A quiet offseason for the Astros wasn’t exactly difficult to foresee, given their already sizable luxury-tax considerations, but it’s nevertheless a bit surprising that the team’s most notable expenditures have been two-year deals to re-sign Joe Smith ($8MM total) and Martin Maldonado ($7MM total). Last night’s acquisition of spin-rate savant Austin Pruitt added another arm to the rotation mix, but Houston fans surely are hoping for additional moves. President of baseball operations Jeff Luhnow, however, downplayed the likelihood of a splashier move (Twitter link via FOX 26’s Mark Berman).
“A couple of non-roster invitees, and we’re still going to look at Major League players that are out there in case there’s someone that’s a clear upgrade for us,” Luhnow said when asked about what’s next for his club. “For the Major League catching, we might sign another minor league catcher with Major League experience.”
For a team that has lost Gerrit Cole, Wade Miley, Will Harris, Robinson Chirinos, Hector Rondon and perhaps Collin McHugh (he remains unsigned) without adding any real certainty to the roster, that comment portends a rather measured approach. Luhnow, of course, didn’t expressly rule out a notable signing or trade, but with the Astros already sitting on a $216MM projected payroll with $233.5MM in luxury considerations (both numbers via Jason Martinez of Roster Resource), adding notable salary doesn’t seem particularly likely. Perhaps the ’Stros can still find a taker for some of Josh Reddick’s salary, but even ditching his full $13MM (unlikely) wouldn’t put Houston below the luxury barrier.
With regard to the lineup, Houston still looks utterly dominant. Maldonado doesn’t give much reason for optimism with the bat as the likely everyday catcher, but beyond him, Houston possesses a veritable murderer’s row. The Astros boast plus bats at every other lineup spot — particularly if ballyhooed prospect Kyle Tucker can build on his strong 2019 showing in an expanded role.
It’s the pitching staff that’s likely to be the source of the most scrutiny among fans and pundits alike. Justin Verlander and Zack Greinke comprise a formidable one-two punch atop the staff, and a healthy Lance McCullers Jr. makes a fine mid-rotation piece. It’s anyone’s guess as to how he’ll bounce back from 2018 Tommy John surgery, though, and we don’t yet know if there’ll be a workload restriction in place.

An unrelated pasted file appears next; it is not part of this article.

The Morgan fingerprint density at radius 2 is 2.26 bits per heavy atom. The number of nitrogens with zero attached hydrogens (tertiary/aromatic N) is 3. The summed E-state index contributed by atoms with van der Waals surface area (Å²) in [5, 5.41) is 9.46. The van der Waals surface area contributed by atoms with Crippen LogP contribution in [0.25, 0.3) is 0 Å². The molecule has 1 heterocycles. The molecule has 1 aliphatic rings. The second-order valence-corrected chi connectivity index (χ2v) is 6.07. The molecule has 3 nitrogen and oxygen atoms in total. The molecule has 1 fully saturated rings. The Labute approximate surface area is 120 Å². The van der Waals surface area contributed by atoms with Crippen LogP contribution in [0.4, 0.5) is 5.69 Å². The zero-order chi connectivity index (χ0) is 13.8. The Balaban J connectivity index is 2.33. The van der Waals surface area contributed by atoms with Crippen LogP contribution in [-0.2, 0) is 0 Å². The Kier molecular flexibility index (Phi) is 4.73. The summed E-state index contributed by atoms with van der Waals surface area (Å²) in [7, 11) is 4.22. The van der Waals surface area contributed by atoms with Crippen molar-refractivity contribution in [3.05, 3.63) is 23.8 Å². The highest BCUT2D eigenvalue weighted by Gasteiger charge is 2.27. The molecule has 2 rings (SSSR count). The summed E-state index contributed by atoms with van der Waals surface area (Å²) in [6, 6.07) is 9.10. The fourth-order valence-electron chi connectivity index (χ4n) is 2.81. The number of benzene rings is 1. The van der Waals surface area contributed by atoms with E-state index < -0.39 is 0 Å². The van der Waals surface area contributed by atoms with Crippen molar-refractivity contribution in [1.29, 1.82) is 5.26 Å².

Looking past that trio, Luhnow said late in the season that right-hander Jose Urquidy will “likely” be in the 2020 rotation, and competitors for the final spot include Brad Peacock, Framber Valdez, Rogelio Armenteros and the newly acquired Pruitt. Top prospect Forrest Whitley could position himself for a look later this season, but he needs to bounce back from a disastrous 2019 season before that happens. Perhaps Houston can take a low-cost flier on an Alex Wood or Taijuan Walker reclamation, adding an affordable but high-upside arm to the mix — but that’s solely my own speculation.
A bullpen consisting of some combination of Ryan Pressly, Roberto Osuna, Smith, Josh James, Chris Devenski, Joe Biagini and Bryan Abreu could certainly emerge as a strength, although the ’Stros haven’t really addressed the lack of left-handed options. (Valdez would be one if he doesn’t land in the rotation.)
None of this is to say that the Astros are no longer the favorites in the AL West. Rotation questions aside, Houston won more games than any club in baseball in 2019, has two high-end starters atop its rotation, owns a solid mix of relievers and a possesses a deadly lineup. And any payroll crunch that exists could be alleviated next winter when Michael Brantley, Reddick, Yuli Gurriel, George Springer and Peacock (a combined $60MM+ in salary) are all free agents.
That said, unless the Astros can pull off a deal for a controllable rotation piece who’s not yet arbitration-eligible (or perhaps in his first year of arb), it’s hard to see a sizable upgrade being added to the 2019 mix in light of Luhnow’s comments and their current payroll/luxury tax status.